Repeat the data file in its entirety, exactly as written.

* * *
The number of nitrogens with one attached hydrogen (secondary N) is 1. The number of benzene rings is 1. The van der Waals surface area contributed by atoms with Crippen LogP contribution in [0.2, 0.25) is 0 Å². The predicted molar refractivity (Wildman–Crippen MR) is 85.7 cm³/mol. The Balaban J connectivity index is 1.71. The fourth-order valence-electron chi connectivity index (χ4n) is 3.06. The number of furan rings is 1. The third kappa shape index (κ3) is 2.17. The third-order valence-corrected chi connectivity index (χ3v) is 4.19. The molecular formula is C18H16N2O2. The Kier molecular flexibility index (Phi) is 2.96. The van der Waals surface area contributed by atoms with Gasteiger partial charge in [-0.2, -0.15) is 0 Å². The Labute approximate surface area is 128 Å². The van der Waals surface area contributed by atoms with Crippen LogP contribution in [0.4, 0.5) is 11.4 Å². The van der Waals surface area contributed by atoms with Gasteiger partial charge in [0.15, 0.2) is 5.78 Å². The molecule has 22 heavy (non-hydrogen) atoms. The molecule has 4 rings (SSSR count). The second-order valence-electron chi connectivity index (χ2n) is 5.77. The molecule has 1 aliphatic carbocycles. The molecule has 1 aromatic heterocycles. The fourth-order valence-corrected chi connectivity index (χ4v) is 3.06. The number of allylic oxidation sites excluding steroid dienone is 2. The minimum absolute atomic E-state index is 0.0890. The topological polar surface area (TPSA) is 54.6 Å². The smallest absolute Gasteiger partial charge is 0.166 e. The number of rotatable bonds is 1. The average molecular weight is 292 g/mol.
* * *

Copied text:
The number of nitrogens with one attached hydrogen (secondary N) is 1. The number of benzene rings is 1. The van der Waals surface area contributed by atoms with Crippen LogP contribution in [0.2, 0.25) is 0 Å². The predicted molar refractivity (Wildman–Crippen MR) is 85.7 cm³/mol. The Balaban J connectivity index is 1.71. The fourth-order valence-electron chi connectivity index (χ4n) is 3.06. The number of furan rings is 1. The third kappa shape index (κ3) is 2.17. The third-order valence-corrected chi connectivity index (χ3v) is 4.19. The molecular formula is C18H16N2O2. The Kier molecular flexibility index (Phi) is 2.96. The van der Waals surface area contributed by atoms with Gasteiger partial charge in [-0.2, -0.15) is 0 Å². The Labute approximate surface area is 128 Å². The van der Waals surface area contributed by atoms with Crippen LogP contribution in [0.4, 0.5) is 11.4 Å². The van der Waals surface area contributed by atoms with Gasteiger partial charge in [0.15, 0.2) is 5.78 Å². The molecule has 22 heavy (non-hydrogen) atoms. The molecule has 4 rings (SSSR count). The second-order valence-electron chi connectivity index (χ2n) is 5.77. The molecule has 1 aliphatic carbocycles. The molecule has 1 aromatic heterocycles. The fourth-order valence-corrected chi connectivity index (χ4v) is 3.06. The number of allylic oxidation sites excluding steroid dienone is 2. The minimum absolute atomic E-state index is 0.0890. The topological polar surface area (TPSA) is 54.6 Å². The smallest absolute Gasteiger partial charge is 0.166 e. The number of rotatable bonds is 1. The average molecular weight is 292 g/mol.